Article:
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Xamarin.Forms Grid Is Your Best Option

By Michael Stonis
Published in Development
February 25, 2022
2 min read
Xamarin.Forms Grid Is Your Best Option

If you want to build an beautiful Xamarin.Forms app, you are going to need to hack the grid.

In Xamarin.Forms, we have a lot of choices for user interface layouts, but let me simplify it for you: You Pretty much just want to use the Grid. First, throw RelativeLayout and AbsoluteLayout in the trash. RelativeLayout is not super performant. AbsoluteLayout has some special use cases, but, in general, does not scale to all sizes like we need it to. StackLayout is perfect if you have a stack of items to show and you should definitely use it for those situations. FlexLayout is conceptually great and amazingly powerful, but I haven’t had the best luck with the implementation as is. This leaves us with the Grid. Grid is our best all around hitter. If we use it correctly, we can get great performance and we can build extremely complex UIs with relative ease.

Layout Performance

Before I get started, if you haven’t seen this Jason Smith Presentation or read up on Xamarin.Forms performance optimizations, just go do it now. Due to how the layout engine for Xamarin.Forms works, we want to try to make the flattest layout possible and avoid any unnecessary nesting. Nesting becomes a performance problem when our views invalidate their size. It causes them to notify up and down the chain as part of the layout cycle. Michael Ridland has a fantastic article on this topic.

Imagine you wanted to make the following layout. This is fairly complex layout and one that I see a lot of people implement using a series of StackLayouts.

Nested StackLayout Example
Nested StackLayout Example

Consider the following example which is provided via StackLayout. Note how we have three layers of nesting in the outer StackLayout.

<?xml version="1.0" encoding="UTF-8"?>
<ContentPage
    xmlns="http://xamarin.com/schemas/2014/forms"
    xmlns:x="http://schemas.microsoft.com/winfx/2009/xaml"
    x:Class="GridHacks.NestedStackLayout">
    <ContentPage.Content>
        <StackLayout>
            <StackLayout Orientation="Horizontal">
                <BoxView Color="Red" HeightRequest="40" HorizontalOptions="EndAndExpand" />
                <BoxView Color="Green" HeightRequest="40" HorizontalOptions="End" />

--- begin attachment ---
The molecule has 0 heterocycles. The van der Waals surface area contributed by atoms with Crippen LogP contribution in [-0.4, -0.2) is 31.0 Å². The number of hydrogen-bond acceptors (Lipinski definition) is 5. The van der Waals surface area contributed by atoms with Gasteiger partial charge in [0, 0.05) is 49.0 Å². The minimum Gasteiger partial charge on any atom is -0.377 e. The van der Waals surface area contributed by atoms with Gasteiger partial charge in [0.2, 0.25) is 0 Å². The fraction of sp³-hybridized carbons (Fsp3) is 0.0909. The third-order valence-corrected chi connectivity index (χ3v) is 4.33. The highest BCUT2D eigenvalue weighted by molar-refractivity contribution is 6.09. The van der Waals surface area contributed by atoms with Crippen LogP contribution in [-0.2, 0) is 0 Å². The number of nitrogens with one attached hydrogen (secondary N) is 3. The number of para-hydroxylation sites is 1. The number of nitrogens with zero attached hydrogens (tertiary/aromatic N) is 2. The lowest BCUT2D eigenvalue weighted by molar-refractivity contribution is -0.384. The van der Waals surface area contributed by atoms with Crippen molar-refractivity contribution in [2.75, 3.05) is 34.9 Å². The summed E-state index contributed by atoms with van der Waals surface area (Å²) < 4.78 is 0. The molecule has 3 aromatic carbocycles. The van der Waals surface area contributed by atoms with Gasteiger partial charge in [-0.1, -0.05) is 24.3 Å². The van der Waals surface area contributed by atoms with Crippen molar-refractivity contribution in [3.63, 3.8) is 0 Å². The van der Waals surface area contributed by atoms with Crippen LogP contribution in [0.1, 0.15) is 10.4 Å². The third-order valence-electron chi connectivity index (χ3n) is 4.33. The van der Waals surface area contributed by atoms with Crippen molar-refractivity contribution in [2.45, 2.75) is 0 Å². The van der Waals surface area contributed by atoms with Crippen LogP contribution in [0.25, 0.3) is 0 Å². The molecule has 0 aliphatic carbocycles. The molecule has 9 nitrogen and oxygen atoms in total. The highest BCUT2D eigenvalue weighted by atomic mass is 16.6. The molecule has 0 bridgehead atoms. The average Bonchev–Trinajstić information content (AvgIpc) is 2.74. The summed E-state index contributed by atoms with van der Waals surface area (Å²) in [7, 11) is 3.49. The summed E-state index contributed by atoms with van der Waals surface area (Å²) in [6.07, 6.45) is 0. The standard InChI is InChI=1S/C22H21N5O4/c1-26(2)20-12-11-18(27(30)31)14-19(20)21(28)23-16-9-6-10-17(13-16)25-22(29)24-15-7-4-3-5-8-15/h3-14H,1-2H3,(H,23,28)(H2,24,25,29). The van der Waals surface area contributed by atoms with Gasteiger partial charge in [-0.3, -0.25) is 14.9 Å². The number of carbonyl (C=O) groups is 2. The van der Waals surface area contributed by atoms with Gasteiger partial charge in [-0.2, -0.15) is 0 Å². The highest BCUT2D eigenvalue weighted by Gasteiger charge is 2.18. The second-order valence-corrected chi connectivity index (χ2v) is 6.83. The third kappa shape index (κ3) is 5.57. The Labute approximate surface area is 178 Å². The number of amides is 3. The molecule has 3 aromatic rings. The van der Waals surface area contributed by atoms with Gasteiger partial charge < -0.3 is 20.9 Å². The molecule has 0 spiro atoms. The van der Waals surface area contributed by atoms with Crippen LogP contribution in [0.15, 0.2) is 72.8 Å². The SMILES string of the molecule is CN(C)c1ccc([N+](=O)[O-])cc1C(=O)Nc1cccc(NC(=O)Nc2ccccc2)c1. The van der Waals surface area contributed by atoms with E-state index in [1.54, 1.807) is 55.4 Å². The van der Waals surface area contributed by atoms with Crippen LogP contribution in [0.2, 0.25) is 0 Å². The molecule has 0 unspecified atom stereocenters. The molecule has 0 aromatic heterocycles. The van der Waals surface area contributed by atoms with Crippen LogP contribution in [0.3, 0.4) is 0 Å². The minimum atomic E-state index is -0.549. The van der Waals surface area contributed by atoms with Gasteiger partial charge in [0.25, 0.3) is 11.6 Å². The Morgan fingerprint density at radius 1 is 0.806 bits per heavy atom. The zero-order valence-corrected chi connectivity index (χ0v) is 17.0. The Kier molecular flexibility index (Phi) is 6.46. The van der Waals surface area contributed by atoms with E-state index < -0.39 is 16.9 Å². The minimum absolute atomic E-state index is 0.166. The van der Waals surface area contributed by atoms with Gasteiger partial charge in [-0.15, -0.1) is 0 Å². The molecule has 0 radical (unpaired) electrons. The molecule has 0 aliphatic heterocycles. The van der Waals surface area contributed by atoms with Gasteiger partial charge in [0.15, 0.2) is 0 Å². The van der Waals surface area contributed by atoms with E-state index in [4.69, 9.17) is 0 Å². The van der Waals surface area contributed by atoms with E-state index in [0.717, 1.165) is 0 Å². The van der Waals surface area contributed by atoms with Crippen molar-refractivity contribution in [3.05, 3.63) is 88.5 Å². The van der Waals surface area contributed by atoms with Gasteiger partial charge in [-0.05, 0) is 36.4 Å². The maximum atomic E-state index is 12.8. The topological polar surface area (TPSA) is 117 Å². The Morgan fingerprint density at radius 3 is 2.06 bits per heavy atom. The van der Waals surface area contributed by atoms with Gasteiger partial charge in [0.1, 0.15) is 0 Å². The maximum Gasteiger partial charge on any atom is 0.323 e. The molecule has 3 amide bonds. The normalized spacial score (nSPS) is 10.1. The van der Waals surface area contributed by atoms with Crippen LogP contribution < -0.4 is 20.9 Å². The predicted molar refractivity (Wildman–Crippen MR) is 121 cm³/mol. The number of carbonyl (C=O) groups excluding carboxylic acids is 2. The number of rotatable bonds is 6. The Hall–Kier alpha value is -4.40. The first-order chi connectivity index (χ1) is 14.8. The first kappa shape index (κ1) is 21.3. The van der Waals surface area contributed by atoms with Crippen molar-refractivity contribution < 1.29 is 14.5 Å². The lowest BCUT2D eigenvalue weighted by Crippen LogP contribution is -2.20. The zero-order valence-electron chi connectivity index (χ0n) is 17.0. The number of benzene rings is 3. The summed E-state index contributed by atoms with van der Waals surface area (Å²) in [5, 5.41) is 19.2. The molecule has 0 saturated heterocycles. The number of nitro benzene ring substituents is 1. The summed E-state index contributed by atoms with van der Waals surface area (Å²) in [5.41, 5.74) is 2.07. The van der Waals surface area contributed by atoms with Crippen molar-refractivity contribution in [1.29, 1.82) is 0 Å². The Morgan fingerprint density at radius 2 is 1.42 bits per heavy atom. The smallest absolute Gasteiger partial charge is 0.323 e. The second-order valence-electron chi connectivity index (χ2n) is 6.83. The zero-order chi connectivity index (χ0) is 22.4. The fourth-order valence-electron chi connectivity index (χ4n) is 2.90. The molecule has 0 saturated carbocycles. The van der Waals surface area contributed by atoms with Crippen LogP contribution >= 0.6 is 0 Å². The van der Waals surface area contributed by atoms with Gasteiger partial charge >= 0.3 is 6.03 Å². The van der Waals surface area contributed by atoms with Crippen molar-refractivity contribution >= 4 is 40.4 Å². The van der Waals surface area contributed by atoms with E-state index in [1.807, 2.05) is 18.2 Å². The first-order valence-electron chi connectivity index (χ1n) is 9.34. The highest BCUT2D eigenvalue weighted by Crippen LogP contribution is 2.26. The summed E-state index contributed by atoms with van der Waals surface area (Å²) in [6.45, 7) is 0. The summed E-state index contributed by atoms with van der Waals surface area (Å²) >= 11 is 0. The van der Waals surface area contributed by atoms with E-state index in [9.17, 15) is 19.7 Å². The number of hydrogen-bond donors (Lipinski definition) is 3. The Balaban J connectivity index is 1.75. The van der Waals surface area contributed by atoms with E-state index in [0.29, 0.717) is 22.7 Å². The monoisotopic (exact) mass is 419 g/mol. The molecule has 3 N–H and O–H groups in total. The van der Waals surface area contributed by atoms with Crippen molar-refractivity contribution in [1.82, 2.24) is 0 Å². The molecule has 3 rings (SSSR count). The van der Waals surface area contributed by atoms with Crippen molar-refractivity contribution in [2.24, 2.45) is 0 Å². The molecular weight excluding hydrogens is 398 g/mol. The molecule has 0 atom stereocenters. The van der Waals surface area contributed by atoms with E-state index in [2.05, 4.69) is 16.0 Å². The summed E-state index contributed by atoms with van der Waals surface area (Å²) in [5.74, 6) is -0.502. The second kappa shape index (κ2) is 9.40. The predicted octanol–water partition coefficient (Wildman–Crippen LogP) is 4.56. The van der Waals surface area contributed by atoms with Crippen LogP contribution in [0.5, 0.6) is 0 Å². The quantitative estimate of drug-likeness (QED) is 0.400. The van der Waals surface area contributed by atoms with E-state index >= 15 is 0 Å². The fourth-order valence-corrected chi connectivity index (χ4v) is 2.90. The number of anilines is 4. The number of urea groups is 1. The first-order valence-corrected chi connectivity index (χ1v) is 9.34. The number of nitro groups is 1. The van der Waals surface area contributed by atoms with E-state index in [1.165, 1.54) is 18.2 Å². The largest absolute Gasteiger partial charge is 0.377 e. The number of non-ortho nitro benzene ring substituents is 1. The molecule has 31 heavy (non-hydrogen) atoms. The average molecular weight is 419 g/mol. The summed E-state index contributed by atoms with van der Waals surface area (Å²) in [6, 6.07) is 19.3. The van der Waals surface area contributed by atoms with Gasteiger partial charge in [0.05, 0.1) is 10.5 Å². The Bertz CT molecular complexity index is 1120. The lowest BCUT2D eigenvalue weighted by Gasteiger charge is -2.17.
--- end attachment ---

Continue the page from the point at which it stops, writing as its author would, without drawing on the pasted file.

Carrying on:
<BoxView Color="Blue" HeightRequest="40" HorizontalOptions="End" />
                <StackLayout Orientation="Vertical">
                    <BoxView Color="Red" HeightRequest="40" HorizontalOptions="EndAndExpand" />
                    <BoxView Color="Green" HeightRequest="40" HorizontalOptions="Center" />
                    <BoxView Color="Blue" HeightRequest="40" HorizontalOptions="StartAndExpand" />
                    <StackLayout Orientation="Horizontal">
                        <BoxView Color="Red" HeightRequest="40" VerticalOptions="StartAndExpand" />
                        <BoxView Color="Green" HeightRequest="40" VerticalOptions="Center" />
                        <BoxView Color="Blue" HeightRequest="40" VerticalOptions="End" />
                    </StackLayout>
                </StackLayout>
            </StackLayout>
        </StackLayout>
    </ContentPage.Content>
</ContentPage>

An alternative approach would be to use a Grid as shown below. The Grid Control helps us mitigate this issue, as we can put all of our user interface into a single parent and remove all of the excess nesting. Using this technique, the same user interface is generated, but with the Grid, you can see that there is no additional nesting which will go a long way in helping with layout performance. Additionally, you will make to make sure you prefer using the Star and Absolute GridLength units when layout as they will incur the least amount of recalculation.

<?xml version="1.0" encoding="UTF-8"?>
<ContentPage
    xmlns="http://xamarin.com/schemas/2014/forms"
    xmlns:x="http://schemas.microsoft.com/winfx/2009/xaml"
    x:Class="GridHacks.NestedStackLayoutGridAlternative">
    <ContentPage.Content>

        <Grid>

            <Grid.ColumnDefinitions>
                <ColumnDefinition Width="*" />
                <ColumnDefinition Width="40" />
                <ColumnDefinition Width="40" />
                <ColumnDefinition Width="40" />
                <ColumnDefinition Width="40" />